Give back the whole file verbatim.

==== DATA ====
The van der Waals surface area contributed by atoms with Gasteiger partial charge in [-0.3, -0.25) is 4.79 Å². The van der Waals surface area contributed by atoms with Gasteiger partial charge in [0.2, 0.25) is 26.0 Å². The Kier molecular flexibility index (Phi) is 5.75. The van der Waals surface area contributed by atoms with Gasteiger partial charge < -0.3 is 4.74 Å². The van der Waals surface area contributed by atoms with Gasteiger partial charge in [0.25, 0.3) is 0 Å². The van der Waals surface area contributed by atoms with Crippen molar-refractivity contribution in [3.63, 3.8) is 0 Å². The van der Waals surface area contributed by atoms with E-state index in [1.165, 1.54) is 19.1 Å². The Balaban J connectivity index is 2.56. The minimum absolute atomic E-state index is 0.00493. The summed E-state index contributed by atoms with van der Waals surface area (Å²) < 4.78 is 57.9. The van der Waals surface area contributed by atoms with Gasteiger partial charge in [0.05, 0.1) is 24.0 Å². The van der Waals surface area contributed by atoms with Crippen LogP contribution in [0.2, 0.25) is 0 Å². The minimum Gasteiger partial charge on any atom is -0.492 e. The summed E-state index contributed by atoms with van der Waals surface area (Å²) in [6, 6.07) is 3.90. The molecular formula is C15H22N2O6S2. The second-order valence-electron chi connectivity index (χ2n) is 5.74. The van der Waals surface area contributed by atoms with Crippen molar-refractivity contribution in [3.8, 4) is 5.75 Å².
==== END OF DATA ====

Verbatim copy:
The van der Waals surface area contributed by atoms with Gasteiger partial charge in [-0.3, -0.25) is 4.79 Å². The van der Waals surface area contributed by atoms with Gasteiger partial charge in [0.2, 0.25) is 26.0 Å². The Kier molecular flexibility index (Phi) is 5.75. The van der Waals surface area contributed by atoms with Gasteiger partial charge < -0.3 is 4.74 Å². The van der Waals surface area contributed by atoms with Gasteiger partial charge in [0.25, 0.3) is 0 Å². The van der Waals surface area contributed by atoms with Crippen molar-refractivity contribution in [3.63, 3.8) is 0 Å². The van der Waals surface area contributed by atoms with E-state index in [1.165, 1.54) is 19.1 Å². The Balaban J connectivity index is 2.56. The minimum absolute atomic E-state index is 0.00493. The summed E-state index contributed by atoms with van der Waals surface area (Å²) < 4.78 is 57.9. The van der Waals surface area contributed by atoms with Gasteiger partial charge in [0.05, 0.1) is 24.0 Å². The van der Waals surface area contributed by atoms with Crippen LogP contribution in [0.2, 0.25) is 0 Å². The minimum Gasteiger partial charge on any atom is -0.492 e. The summed E-state index contributed by atoms with van der Waals surface area (Å²) in [6, 6.07) is 3.90. The molecular formula is C15H22N2O6S2. The second-order valence-electron chi connectivity index (χ2n) is 5.74. The van der Waals surface area contributed by atoms with Crippen molar-refractivity contribution in [3.8, 4) is 5.75 Å².